Directions:

  • Holding one strand of t-shirt yarn and one strand of Paton’s Divine together ch 2.
  • rnd 1 – 8 sc in 2nd ch from hook. Place marker. Do not turn. You will crochet in a continuous spiral.
  • rnd 2 – 2 sc in each st. Move marker at the end of each round. (16 sc)
  • rnd 3 – sc in next st, 2 sc in the next stitch. Repeat until you reach your marker. (24 sc)
  • rnd 4 – sc in next 2 sts, 2 sc in next st. Repeat until you reach your marker. (32 sc)
  • rnd 5 – sc in next 3 sts, 2 sc in next st. Repeat until you reach your marker. (40 sc)
  • rnd 6 – sc in next 3 sts, 2 sc in next st. Repeat until you reach your marker. (48 sc)

If you want a larger circumference basket, continue increasing in this manner until you have the desired diameter.

  • rnd 7 – sc all the way around. (48 sc)
  • rnd 8 – sc in back loops only. This creates the edge of the bottom of the basket. (48 sc)
  • rnd 9 –  14 – sc in each stitch moving marker up accordingly. (48 sc)

If you want a taller basket, continue more rounds until you have the desired height (factor in about an inch and half or so for the handles).

  • Create the handles – rnd 15 - sc in next 10 sts, chain 5, skip next 5 sc, sc in next 19 st, chain 5, skip next 5 sc, sc in next 9 sts.
  • rnd 16 – sc in next 10 sts, 5 sc in ch 5 space, sc all the way until you get to the next ch 5 space. 5 sc in chain 5 space. Sc in next 9 sts.  Tie off and weave in ends.

To crochet and knit the dark grey basket (diameter – 6.5 in, height - 5 in) :

Materials needed:

  • T-shirt yarn – for this project I used one medium 3/4 sleeve blouson knit top
  • Crochet hook – Size N – larger or smaller depending on how tight you crochet. You want the stitches to be tight so the basket is able to stand up on its own and have some girth to it. If you will be just crocheting the T-shirt yarn by itself, maybe go with a size K hook.
  • Circular knitting needles or double pointed needles - size 11
  • Stitch marker* Optional – Coordinating “regular” yarn. I used Paton’s Divine yarn in this project too.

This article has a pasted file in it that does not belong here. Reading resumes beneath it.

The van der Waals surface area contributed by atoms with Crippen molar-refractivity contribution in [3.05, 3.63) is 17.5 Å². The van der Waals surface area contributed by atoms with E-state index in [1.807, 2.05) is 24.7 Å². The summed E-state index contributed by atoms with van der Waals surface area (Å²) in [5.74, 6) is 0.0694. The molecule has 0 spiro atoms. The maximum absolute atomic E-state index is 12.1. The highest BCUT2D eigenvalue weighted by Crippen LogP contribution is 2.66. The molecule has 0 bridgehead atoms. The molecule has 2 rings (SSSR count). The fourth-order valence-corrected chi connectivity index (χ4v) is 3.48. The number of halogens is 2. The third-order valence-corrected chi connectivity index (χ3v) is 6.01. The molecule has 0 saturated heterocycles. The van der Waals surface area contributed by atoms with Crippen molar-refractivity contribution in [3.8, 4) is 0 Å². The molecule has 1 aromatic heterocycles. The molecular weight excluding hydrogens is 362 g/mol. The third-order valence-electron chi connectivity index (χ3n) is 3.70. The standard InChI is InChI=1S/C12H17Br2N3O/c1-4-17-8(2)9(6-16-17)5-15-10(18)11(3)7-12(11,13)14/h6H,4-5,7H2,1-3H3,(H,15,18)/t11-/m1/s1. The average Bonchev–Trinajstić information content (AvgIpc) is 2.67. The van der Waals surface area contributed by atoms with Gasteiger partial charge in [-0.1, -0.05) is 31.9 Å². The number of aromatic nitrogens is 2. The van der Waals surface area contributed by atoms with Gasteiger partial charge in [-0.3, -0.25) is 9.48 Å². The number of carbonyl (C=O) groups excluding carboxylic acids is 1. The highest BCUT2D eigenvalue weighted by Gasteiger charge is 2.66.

The base of the basket, handles and rim are crocheted. The body is knit.

Directions:

Base: Using crochet hook size N and holding one strand of t-shirt yarn and one strand of Paton’s Divine together, ch 2. Follow rounds 1-5 for the blue basket above. Again, if you want a wider basket, continue increasing in the same fashion until desired diameter ending at your stitch marker.

Body: Using your crochet hook, pick up 40 stitches and transfer on to your knitting needles as you go. Stockinette stitch in the round (knit continuously) until you reach your desired height  (factoring in about an inch and a half or so for the handles) ending at your stitch marker.

Make the handles: Using the crochet hook, bind off 40 stitches loosely. Do not cut off. Using the last loop in the bind off and continuing in the spiral (in other words, do not turn), single crochet in the next 8 sts, ch 4, skip the next 4 sc, sc the next 16 sts, ch 4 , skip the next 4 sc, sc in the next 8 sts.  Do not turn, sc in the next 8 sts, 4 sc in chain 4 space, sc in next 16 sts, 4 sc in chain 4 space, sc in next 8 sts. Tie off and weave in ends.

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Fail to fantastic! I love redemption projects!

What failed projects have you transformed?

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17 thoughts on “DIY – T-shirt yarn (tarn) crochet and knitted baskets

  1. I never thought of knitting them too…! But I loved crocheting baskets too and it seems like they’ve been appreciated as gift bags. Your way of connecting two yarns is genius, a lot handier than just hiding the ends away as I’ve done so far.

    • Aw, thanks! I wish I can take credit for that! I saw it on a YouTube video a while ago. But I can’t seem to find it now.

      I would recommend using smaller needles to get a tight gauge on the knitting. My knit basket can stand up, but I can definitely feel the difference in sturdiness between the two.

  2. Thank you for visiting my blog this morning. I love the idea of re-purposing an old t-shirt into a very creative basket. I too learned something: How to join the two ends of fabric! I am off to practice that now. Never worry, I will be back to explore further in the next few days.

  3. Thank you for visiting mine! I’m thinking of making plastic yarn out of old grocery bags next. That splicing technique works for plastic bags, too, I think. Just looking for the perfect project…

  4. I have been moving t-shirts from place to place or donating them because I couldn’t think of a thing to do with them. This is a great set of instructions and photos, not to mention wonderful patterns. Thanks!

  5. Pingback: Home Projects from Old Sweaters

  6. Pingback: Home Projects from Old Sweaters | Design & DIY Magazine

  7. I’ve never crocheted with T-shirt yarn before, but this looks like a great introduction! Thanks for sharing the pattern. Now if I can just get ahold of a spare T-shirt… :)